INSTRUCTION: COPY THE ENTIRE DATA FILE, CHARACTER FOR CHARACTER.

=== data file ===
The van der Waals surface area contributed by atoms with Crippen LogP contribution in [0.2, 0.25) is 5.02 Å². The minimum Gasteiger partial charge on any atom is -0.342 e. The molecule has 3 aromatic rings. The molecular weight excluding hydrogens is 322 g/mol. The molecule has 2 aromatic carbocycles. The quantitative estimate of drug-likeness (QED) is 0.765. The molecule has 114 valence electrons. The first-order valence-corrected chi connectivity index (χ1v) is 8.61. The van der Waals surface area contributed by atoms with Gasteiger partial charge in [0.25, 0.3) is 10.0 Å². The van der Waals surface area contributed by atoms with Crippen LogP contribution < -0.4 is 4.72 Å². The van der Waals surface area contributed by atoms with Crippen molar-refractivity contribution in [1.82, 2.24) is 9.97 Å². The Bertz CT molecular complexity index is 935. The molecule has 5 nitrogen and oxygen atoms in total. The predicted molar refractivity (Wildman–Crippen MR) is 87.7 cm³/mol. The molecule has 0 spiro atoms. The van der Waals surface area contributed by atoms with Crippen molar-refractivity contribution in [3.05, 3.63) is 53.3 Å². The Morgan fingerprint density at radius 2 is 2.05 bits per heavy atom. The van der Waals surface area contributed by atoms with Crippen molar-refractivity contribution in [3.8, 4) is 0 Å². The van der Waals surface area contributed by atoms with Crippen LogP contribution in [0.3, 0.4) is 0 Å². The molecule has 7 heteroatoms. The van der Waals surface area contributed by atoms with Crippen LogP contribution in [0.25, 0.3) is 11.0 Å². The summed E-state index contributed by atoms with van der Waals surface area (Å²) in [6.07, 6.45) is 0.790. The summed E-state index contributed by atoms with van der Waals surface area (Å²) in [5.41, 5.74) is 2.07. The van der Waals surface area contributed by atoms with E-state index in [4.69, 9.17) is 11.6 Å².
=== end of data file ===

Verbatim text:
The van der Waals surface area contributed by atoms with Crippen LogP contribution in [0.2, 0.25) is 5.02 Å². The minimum Gasteiger partial charge on any atom is -0.342 e. The molecule has 3 aromatic rings. The molecular weight excluding hydrogens is 322 g/mol. The molecule has 2 aromatic carbocycles. The quantitative estimate of drug-likeness (QED) is 0.765. The molecule has 114 valence electrons. The first-order valence-corrected chi connectivity index (χ1v) is 8.61. The van der Waals surface area contributed by atoms with Gasteiger partial charge in [0.25, 0.3) is 10.0 Å². The van der Waals surface area contributed by atoms with Crippen LogP contribution < -0.4 is 4.72 Å². The van der Waals surface area contributed by atoms with Crippen molar-refractivity contribution in [1.82, 2.24) is 9.97 Å². The Bertz CT molecular complexity index is 935. The molecule has 5 nitrogen and oxygen atoms in total. The predicted molar refractivity (Wildman–Crippen MR) is 87.7 cm³/mol. The molecule has 0 spiro atoms. The van der Waals surface area contributed by atoms with Crippen molar-refractivity contribution in [3.05, 3.63) is 53.3 Å². The Morgan fingerprint density at radius 2 is 2.05 bits per heavy atom. The van der Waals surface area contributed by atoms with Crippen molar-refractivity contribution in [3.8, 4) is 0 Å². The van der Waals surface area contributed by atoms with Crippen LogP contribution in [0.3, 0.4) is 0 Å². The molecule has 7 heteroatoms. The van der Waals surface area contributed by atoms with Crippen LogP contribution in [0.25, 0.3) is 11.0 Å². The summed E-state index contributed by atoms with van der Waals surface area (Å²) in [6.07, 6.45) is 0.790. The summed E-state index contributed by atoms with van der Waals surface area (Å²) in [5.41, 5.74) is 2.07. The van der Waals surface area contributed by atoms with E-state index in [4.69, 9.17) is 11.6 Å².